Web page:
lecture

Epic Heroines or Antagonists? Penelope.

Identifications
— 
Penelope
— women and speech
— masculinity

1a. [Drawing of] Attic red-figure vase (skyphos), 450-400 BCE in Chiusi, Museo Archeologico Nazionale. Penelope, seated on a stool. Telemachus with spears. Loom. Cloth with pegasus and griffin pattern. Image: perseus.tufts.edu.

penelope loom vase.jpg

1b. a modern retelling…

2. Penelope’s name derived from pēnē (πήνη) = “the threads of a spool.” Or…?:

3a. Tatiana Blass (2011), “PENÉLOPE.” Chapel of Morumbi (São Paulo, Brazil). Photography: Everton Ballardin.

Tatiana-Blass-Penelope-12.jpg

Tatiana-Blass-Penelope-1.jpg

3b. weaving as a literary metaphor; from antiquity to modernity:

4. Homer, Iliad (8th c. BCE), 6.429-444. Andromache and Hector. 

[Andromache speaking] “Nay, Hector, thou art to me father and queenly mother, [430] thou art brother, and thou art my stalwart husband. Come now, have pity, and remain here on the wall, lest thou make thy child an orphan and thy wife a widow. And for thy host, stay it by the wild fig-tree, where the city may best be scaled, and the wall is open to assault. [435] For thrice at this point came the most valiant in company with the twain Aiantes and glorious Idomeneus and the sons of Atreus and the valiant son of Tydeus, and made essay to enter: whether it be that one well-skilled in soothsaying told them, or haply their own spirit urgeth and biddeth them thereto.” [440] Then spake to her great Hector of the flashing helm: “Woman, I too take thought of all this, but wondrously have I shame of the Trojans, and the Trojans’ wives, with trailing robes, if like a coward I skulk apart from the battle.”

5a. Homer, Odyssey (8th c. BCE), 1.325-344:

They were sitting calmly,
listening to the poet, who sang how
Athena cursed the journey of the Greeks
as they were sailing home from Troy. Upstairs,
Penelope had heard the marvelous song.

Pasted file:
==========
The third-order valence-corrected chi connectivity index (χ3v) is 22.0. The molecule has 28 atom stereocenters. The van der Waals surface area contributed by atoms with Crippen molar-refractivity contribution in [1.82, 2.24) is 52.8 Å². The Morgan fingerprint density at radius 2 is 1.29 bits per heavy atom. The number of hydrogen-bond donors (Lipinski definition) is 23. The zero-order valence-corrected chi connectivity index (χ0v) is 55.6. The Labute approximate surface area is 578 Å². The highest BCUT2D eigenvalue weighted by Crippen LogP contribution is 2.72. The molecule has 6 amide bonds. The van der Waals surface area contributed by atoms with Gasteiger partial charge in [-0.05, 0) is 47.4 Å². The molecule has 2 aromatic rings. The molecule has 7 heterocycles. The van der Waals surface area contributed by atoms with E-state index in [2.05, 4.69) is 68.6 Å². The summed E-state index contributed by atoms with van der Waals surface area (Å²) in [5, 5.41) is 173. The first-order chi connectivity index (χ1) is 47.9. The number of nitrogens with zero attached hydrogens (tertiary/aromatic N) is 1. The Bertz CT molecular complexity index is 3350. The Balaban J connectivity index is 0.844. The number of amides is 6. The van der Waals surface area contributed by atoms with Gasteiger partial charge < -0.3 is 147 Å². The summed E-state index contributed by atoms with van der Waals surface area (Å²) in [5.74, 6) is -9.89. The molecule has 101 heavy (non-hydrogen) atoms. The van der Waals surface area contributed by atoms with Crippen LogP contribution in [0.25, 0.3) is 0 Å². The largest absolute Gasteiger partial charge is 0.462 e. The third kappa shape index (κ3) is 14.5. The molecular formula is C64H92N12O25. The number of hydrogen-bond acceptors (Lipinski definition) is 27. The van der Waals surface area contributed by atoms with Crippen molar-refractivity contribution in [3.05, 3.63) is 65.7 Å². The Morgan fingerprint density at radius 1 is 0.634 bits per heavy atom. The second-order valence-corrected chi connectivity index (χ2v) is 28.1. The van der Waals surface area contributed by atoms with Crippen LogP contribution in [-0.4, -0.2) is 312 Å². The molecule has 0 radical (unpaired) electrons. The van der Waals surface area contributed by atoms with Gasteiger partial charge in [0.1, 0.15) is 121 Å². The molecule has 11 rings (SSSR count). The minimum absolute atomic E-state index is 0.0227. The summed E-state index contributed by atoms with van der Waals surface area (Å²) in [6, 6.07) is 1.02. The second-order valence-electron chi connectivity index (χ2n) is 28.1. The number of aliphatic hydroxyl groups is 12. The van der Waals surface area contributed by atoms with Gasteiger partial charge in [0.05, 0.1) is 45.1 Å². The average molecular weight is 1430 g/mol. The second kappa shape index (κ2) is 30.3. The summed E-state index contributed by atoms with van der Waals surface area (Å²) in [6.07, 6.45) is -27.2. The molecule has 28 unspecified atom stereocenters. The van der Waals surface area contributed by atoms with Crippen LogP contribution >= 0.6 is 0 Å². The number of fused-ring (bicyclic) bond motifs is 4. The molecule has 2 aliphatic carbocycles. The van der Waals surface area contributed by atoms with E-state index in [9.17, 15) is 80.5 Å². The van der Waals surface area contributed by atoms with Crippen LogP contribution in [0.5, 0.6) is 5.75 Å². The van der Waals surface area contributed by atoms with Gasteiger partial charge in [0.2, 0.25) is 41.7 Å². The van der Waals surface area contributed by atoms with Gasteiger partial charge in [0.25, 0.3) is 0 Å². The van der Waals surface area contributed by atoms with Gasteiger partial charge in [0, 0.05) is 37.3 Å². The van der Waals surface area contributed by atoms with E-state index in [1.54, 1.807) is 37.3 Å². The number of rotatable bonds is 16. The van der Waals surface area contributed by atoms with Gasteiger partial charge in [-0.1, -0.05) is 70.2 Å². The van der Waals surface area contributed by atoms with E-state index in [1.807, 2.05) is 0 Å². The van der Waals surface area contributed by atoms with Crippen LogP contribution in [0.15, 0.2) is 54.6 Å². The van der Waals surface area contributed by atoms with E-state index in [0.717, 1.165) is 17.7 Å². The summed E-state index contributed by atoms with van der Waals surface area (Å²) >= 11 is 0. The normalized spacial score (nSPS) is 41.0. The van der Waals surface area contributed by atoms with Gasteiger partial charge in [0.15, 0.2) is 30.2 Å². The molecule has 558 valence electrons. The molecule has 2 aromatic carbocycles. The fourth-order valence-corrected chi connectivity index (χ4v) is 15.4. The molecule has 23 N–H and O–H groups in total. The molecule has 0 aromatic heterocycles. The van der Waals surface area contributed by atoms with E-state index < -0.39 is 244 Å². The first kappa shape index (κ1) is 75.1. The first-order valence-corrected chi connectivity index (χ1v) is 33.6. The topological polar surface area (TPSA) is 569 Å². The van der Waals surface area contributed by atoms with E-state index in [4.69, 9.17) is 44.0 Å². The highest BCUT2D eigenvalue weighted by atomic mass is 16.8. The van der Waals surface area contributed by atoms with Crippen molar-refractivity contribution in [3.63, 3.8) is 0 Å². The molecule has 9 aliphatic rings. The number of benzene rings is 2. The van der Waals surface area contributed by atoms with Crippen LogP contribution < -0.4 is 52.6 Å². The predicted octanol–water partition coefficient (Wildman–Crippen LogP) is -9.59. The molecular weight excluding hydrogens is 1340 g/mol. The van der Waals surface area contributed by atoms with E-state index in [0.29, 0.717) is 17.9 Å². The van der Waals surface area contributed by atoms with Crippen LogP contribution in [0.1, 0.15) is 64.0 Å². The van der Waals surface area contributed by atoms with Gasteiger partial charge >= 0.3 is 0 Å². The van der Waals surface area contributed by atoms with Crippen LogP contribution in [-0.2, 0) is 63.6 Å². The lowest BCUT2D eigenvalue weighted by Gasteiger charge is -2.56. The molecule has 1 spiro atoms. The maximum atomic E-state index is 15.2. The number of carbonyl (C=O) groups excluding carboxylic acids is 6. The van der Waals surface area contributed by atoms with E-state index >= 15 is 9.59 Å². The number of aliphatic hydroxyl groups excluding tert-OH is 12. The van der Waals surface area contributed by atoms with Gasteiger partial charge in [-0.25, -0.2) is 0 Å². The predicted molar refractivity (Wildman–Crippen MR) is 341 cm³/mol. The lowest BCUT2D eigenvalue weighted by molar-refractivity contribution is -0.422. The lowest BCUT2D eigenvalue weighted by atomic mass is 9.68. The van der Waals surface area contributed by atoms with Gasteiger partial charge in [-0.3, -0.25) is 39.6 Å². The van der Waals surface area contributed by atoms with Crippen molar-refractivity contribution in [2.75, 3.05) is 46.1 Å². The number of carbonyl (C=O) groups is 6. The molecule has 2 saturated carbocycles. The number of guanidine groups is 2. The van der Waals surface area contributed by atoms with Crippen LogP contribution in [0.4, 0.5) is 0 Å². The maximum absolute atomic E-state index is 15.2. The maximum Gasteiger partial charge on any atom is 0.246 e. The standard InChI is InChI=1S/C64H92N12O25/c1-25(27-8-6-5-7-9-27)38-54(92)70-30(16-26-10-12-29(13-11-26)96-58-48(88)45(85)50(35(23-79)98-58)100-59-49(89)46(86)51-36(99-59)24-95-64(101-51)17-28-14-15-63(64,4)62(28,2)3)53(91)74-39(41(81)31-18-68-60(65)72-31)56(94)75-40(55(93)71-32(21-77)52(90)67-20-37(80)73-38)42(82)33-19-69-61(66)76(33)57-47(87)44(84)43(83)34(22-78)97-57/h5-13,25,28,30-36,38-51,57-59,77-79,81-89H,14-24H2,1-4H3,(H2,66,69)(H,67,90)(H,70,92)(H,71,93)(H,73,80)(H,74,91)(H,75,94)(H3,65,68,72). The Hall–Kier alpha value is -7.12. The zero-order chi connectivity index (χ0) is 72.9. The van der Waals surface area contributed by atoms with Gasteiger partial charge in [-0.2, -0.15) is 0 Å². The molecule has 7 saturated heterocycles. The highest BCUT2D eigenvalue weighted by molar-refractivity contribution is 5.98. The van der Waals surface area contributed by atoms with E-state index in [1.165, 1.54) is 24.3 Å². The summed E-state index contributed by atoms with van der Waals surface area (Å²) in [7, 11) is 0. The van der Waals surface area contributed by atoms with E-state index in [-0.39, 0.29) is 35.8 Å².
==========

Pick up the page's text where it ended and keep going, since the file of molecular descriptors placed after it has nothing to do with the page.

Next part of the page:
She clambered down the steep steps of her house,
not by herself — two slave girls came with her.
She reached the suitors looking like a goddess,
then stopped and stood beside a sturdy pillar,
holding a gauzy veil before her face.
Her slave girls stood, one on each side of her.
In tears, she told the holy singer, “Stop,
please, Phemius! You know so many songs,
enchanting tales of things that gods and men
have done, the deeds that singers publicize.
Sing something else, and let them drink in peace.
Stop this upsetting song that always breaks
my heart, so I can hardly bear my grief.
I miss him all the time — that man, my husband,
whose story is so famous throughout Greece.”

5b. Homer, Odyssey (8th c. BCE), 1.345-361:

Sullen Telemachus said, “Mother, no,
you must not criticize the loyal bard
for singing as it pleases him to sing.
Poets are not to blame for how things are;
Zeus is; he gives to each as is his will.
Do not blame Phemius because he told
about the Greek disasters. You must know
the newest song is always praised the most.
So steel your heart and listen to the song.
Odysseus was not the only one
who did not come back home again from Troy.
Many were lost. Go in and do your work.
Stick to the loom and distaff. Tell your slaves
to do their chores as well. It is for men
to talk, especially me. I am the master.”
That startled her. She went back to her room,
and took to heart her son’s deliberate scolding.
She went upstairs, along with both her slaves,
and wept there for dear Odysseus,
until Athena gave her eyes sweet sleep.

5c. Emily Wilson on Telemachus: 

6. Ira Glass, “Freedom Fries,” in This American Life 545, Jan. 23. 2015. 

7. Plutarch (1st/2nd c. CE), Advice to Bride and Groom 31 = Moralia 142d. 

Theano [=wife? of philosopher, Pythagoras], in putting her cloak about her, exposed her arm. Somebody exclaimed, “A lovely arm.” “But not for the public,” said she. Not only the arm of the virtuous woman, but her speech as well, ought to be not for the public, and she ought to be modest and guarded about saying anything  in the hearing of outsiders, since it is an exposure of herself; for in her talk can be seen her feelings, character, and disposition.

8. Dio Chrysostom (1st/2nd c. CE), Speech 33.38-39. 

Well then, supposing certain people should as a community be so afflicted that all the males got female voices and that no male, whether young or old, could say anything man-fashion, would that not seem a grievous experience and harder to bear, I’ll warrant, than any pestilence, and as a result would they not send to the sanctuary of the god and try by many gifts to propitiate the divine power? And yet to speak with female voice is to speak with human voice, and nobody would be vexed at hearing a woman speak. [39] But who are they who make that sort of sound? Are they not the creatures of mixed sex? Are they not men who have had their testicles lopped off?

English translations: Homer’s Iliad from old Loeb reproduced by Perseus. Homer’s Odyssey, Emily Wilson (2018). Plutarch and Dio Chrysostom from old Loebs reproduced by Lacus Curtius.

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